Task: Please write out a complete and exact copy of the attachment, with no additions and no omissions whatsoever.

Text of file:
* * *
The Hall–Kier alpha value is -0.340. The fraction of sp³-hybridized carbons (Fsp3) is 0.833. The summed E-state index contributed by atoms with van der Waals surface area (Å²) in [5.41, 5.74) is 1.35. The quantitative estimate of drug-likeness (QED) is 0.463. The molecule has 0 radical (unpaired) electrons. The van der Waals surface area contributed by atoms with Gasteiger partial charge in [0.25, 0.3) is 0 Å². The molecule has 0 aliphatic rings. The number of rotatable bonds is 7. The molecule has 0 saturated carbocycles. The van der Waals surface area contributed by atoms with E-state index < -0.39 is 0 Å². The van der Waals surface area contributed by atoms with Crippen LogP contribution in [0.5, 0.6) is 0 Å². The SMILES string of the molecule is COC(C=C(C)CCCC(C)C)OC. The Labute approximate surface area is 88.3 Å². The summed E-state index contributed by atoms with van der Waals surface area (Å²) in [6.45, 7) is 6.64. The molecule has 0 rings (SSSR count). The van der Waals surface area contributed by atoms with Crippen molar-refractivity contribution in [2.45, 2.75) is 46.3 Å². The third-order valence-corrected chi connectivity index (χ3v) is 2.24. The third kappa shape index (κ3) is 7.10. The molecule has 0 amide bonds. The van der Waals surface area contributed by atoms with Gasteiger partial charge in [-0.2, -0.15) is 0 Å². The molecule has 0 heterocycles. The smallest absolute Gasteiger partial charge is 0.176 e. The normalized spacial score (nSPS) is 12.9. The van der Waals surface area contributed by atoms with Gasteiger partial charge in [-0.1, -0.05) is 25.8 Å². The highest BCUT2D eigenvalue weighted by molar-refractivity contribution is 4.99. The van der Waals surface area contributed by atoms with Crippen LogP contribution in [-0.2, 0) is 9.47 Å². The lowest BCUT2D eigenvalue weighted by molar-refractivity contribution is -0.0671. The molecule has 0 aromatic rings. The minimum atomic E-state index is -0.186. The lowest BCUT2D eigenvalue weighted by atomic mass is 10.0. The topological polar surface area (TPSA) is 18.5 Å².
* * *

The Hall–Kier alpha value is -0.340. The fraction of sp³-hybridized carbons (Fsp3) is 0.833. The summed E-state index contributed by atoms with van der Waals surface area (Å²) in [5.41, 5.74) is 1.35. The quantitative estimate of drug-likeness (QED) is 0.463. The molecule has 0 radical (unpaired) electrons. The van der Waals surface area contributed by atoms with Gasteiger partial charge in [0.25, 0.3) is 0 Å². The molecule has 0 aliphatic rings. The number of rotatable bonds is 7. The molecule has 0 saturated carbocycles. The van der Waals surface area contributed by atoms with E-state index < -0.39 is 0 Å². The van der Waals surface area contributed by atoms with Crippen LogP contribution in [0.5, 0.6) is 0 Å². The SMILES string of the molecule is COC(C=C(C)CCCC(C)C)OC. The Labute approximate surface area is 88.3 Å². The summed E-state index contributed by atoms with van der Waals surface area (Å²) in [6.45, 7) is 6.64. The molecule has 0 rings (SSSR count). The van der Waals surface area contributed by atoms with Crippen molar-refractivity contribution in [2.45, 2.75) is 46.3 Å². The third-order valence-corrected chi connectivity index (χ3v) is 2.24. The third kappa shape index (κ3) is 7.10. The molecule has 0 amide bonds. The van der Waals surface area contributed by atoms with Gasteiger partial charge in [-0.2, -0.15) is 0 Å². The molecule has 0 heterocycles. The smallest absolute Gasteiger partial charge is 0.176 e. The normalized spacial score (nSPS) is 12.9. The van der Waals surface area contributed by atoms with Gasteiger partial charge in [-0.1, -0.05) is 25.8 Å². The highest BCUT2D eigenvalue weighted by molar-refractivity contribution is 4.99. The van der Waals surface area contributed by atoms with Crippen LogP contribution in [-0.2, 0) is 9.47 Å². The lowest BCUT2D eigenvalue weighted by molar-refractivity contribution is -0.0671. The molecule has 0 aromatic rings. The minimum atomic E-state index is -0.186. The lowest BCUT2D eigenvalue weighted by atomic mass is 10.0. The topological polar surface area (TPSA) is 18.5 Å².